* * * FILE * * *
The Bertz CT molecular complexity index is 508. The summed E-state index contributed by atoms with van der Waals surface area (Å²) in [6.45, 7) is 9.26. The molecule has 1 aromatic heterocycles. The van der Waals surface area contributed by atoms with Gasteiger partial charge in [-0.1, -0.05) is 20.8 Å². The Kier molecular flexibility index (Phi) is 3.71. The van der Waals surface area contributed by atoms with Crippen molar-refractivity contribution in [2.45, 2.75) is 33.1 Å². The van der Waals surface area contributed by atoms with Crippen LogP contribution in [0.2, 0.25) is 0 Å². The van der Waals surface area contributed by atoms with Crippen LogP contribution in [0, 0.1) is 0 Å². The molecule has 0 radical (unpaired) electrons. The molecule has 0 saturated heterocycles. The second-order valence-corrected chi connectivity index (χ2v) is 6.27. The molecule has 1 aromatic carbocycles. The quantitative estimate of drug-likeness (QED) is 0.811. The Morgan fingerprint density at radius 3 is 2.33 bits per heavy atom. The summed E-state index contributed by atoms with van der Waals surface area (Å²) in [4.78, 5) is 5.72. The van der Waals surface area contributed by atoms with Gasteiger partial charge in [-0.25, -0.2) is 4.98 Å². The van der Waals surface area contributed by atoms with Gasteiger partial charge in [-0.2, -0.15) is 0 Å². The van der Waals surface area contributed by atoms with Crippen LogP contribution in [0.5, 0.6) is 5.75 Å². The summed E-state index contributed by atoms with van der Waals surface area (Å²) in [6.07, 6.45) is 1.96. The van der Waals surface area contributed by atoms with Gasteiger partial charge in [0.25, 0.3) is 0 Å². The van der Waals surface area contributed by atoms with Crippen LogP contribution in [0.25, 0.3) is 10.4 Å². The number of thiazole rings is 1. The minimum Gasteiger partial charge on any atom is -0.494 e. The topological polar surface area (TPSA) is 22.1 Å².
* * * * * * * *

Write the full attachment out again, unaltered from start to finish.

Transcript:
The Bertz CT molecular complexity index is 508. The summed E-state index contributed by atoms with van der Waals surface area (Å²) in [6.45, 7) is 9.26. The molecule has 1 aromatic heterocycles. The van der Waals surface area contributed by atoms with Gasteiger partial charge in [-0.1, -0.05) is 20.8 Å². The Kier molecular flexibility index (Phi) is 3.71. The van der Waals surface area contributed by atoms with Crippen molar-refractivity contribution in [2.45, 2.75) is 33.1 Å². The van der Waals surface area contributed by atoms with Crippen LogP contribution in [0.2, 0.25) is 0 Å². The van der Waals surface area contributed by atoms with Crippen LogP contribution in [0, 0.1) is 0 Å². The molecule has 0 radical (unpaired) electrons. The molecule has 0 saturated heterocycles. The second-order valence-corrected chi connectivity index (χ2v) is 6.27. The molecule has 1 aromatic carbocycles. The quantitative estimate of drug-likeness (QED) is 0.811. The Morgan fingerprint density at radius 3 is 2.33 bits per heavy atom. The summed E-state index contributed by atoms with van der Waals surface area (Å²) in [4.78, 5) is 5.72. The van der Waals surface area contributed by atoms with Gasteiger partial charge in [-0.25, -0.2) is 4.98 Å². The van der Waals surface area contributed by atoms with Gasteiger partial charge in [-0.2, -0.15) is 0 Å². The van der Waals surface area contributed by atoms with Crippen LogP contribution in [0.5, 0.6) is 5.75 Å². The summed E-state index contributed by atoms with van der Waals surface area (Å²) in [6.07, 6.45) is 1.96. The van der Waals surface area contributed by atoms with Gasteiger partial charge in [0.25, 0.3) is 0 Å². The van der Waals surface area contributed by atoms with Crippen LogP contribution in [0.25, 0.3) is 10.4 Å². The number of thiazole rings is 1. The minimum Gasteiger partial charge on any atom is -0.494 e. The topological polar surface area (TPSA) is 22.1 Å².